This post may come as a surprise to those who are familiar with my blog, and with its chronological area of interest: Vinod Khanna, after all, debuted in a film that released in 1969, and this blog focuses on cinema from before the 1970s. His was not even, unlike Rajesh Khanna, a meteoric rise that saw one blockbuster hit after the other. No; Vinod Khanna’s star ascended relatively slowly, and he came into his own only a few years down the line. Well into the 70s, in fact.
But how could I not pay tribute to the one actor who really defines the 70s for me? Even though I most like the cinema of the 50s and 60s, the 70s too had some fine films, some fine film makers. Chupke-Chupke, Sholay, Golmaal, Blackmail, Manchali. Inkaar, Gaddaar, Amar Akbar Anthony. The Burning Train, Lahu ke Do Rang… and there was Vinod Khanna, my favourite actor of that decade.
My first memory of a film that I kept thinking would have a catch to it is of Achanak. I watched that on Doordarshan when I was perhaps eleven or so, and I couldn’t get my head around it: a hero, actually killing his wife? Through much of the film, I remember thinking it would somehow turn out that he was not responsible, or that she had not died. That something had happened. Even when it was obvious that the hero was a murderer—and fugitive—I could not hate him. Because Vinod Khanna imbued that character with so much feeling that I was egging him on, to shake off the police, to somehow use his military training to escape…
My fascination with Vinod Khanna has not diminished in the years since. If anything, as I’ve seen more of his films, it’s increased. Because this man was a bit of an anomaly. For a start, despite looking the way he did, he began, not as a hero (or even a supporting actor), but as a villain. (In the avoidable Man ka Meet, which also marked the debuts of Leena Chandavarkar as well as Som Dutt, brother of Sunil Dutt). Even though Sachcha Jhootha saw him playing a cop (one of many he was to play in the 70s) with a very pretty Naaz as his love interest, Vinod Khanna was soon back to playing villains—in Aan Milo Sajna, for instance, and as the most dashing dacoit of them all, Jabbar Singh, in the precursor to Sholay, Mera Gaon Mera Desh.
It was only later that he began to be cast as something other than the villain.
How many Hindi film heroes began their careers as villains? Some (Ajit, Pran, Premnath) began as heroes and turned to villains as their careers progressed. Some (Prem Chopra is a stellar example) were rarely seen in roles other than that of the villain. Vinod Khanna is the only actor I can think of to have started off as a villain in several films before eventually becoming a leading man.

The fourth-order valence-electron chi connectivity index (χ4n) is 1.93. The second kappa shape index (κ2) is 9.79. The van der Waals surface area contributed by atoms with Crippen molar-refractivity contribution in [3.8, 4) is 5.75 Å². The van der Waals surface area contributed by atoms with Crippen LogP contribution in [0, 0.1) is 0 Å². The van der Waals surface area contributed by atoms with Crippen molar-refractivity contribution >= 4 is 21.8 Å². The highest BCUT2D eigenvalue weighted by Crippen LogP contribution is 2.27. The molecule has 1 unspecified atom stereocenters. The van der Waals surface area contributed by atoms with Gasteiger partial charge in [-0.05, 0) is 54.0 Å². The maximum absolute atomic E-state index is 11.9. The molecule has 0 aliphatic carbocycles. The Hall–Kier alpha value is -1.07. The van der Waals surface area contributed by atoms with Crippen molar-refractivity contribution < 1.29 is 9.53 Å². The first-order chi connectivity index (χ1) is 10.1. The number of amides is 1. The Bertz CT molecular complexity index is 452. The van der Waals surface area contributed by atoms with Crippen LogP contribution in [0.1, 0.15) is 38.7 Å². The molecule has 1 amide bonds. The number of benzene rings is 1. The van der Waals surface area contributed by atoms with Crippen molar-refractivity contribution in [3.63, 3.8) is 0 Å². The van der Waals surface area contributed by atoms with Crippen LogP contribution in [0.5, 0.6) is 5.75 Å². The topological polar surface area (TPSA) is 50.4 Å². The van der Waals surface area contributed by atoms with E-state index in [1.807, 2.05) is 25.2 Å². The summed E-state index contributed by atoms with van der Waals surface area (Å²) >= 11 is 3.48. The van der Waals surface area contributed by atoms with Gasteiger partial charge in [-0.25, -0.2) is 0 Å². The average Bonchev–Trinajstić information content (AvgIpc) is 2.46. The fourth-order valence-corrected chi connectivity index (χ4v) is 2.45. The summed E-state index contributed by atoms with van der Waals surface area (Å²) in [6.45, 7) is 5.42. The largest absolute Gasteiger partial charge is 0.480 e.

He acted in all sorts of films, as all sorts of characters. Some were memorable, some were not. Some may have been outshone by other characters (most people tend to remember Amitabh Bachchan’s Anthony in Amar Akbar Anthony, but for me, the quietly dignified yet courageous Amar is the favourite).
Most were the ‘usual’ heroes, the men who could stand up against a den full of villains and still come out on top. The men who were devoted sons, loving brothers, faithful lovers. Patriots, often in uniform. Upright men, inherently honest men, even if they sometimes used dishonest means to earn their livelihood.
A few, even if heroes, were less conventional. Heroically and self-sacrificingly giving up love and life to another man (whom I never liked as much as Mr Khanna’s character) in films like Qurbani (or, as Anu points out in her comment, at the receiving end of a sacrifice, in Muqaddar ka Sikandar). Falling prey to a vicious little tramp out to ruin the reputation of a quiet professor in Imtihaan. A man on the run during World War II, falling in love with a Chinese woman and getting her pregnant, fully aware all the while that this is not right, because he has a wife back home…
A workaholic who neglects wife and child for his profession. A man who murders his wife. A police officer who allows the stern older brother of his beloved to put paid to their relationship.
He did the usual things Indian cinema expected its leading men to do: he romanced pretty women, he danced and sang and indulged in all the dhishoom-dhishoom we expected. The deeply nuanced roles that went to actors like Sanjeev Kumar may not have been Vinod Khanna’s, but the roles he played, he played well. He played them convincingly, and he played them with a flair that was very appealing.
He looked wonderful, he lit up the screen. Whether he was the sole hero of the film or one of an ensemble cast, he was—for me—invariably the one person for whom I wanted to watch the film.
Rest in peace, Vinod Khanna. Amar raho.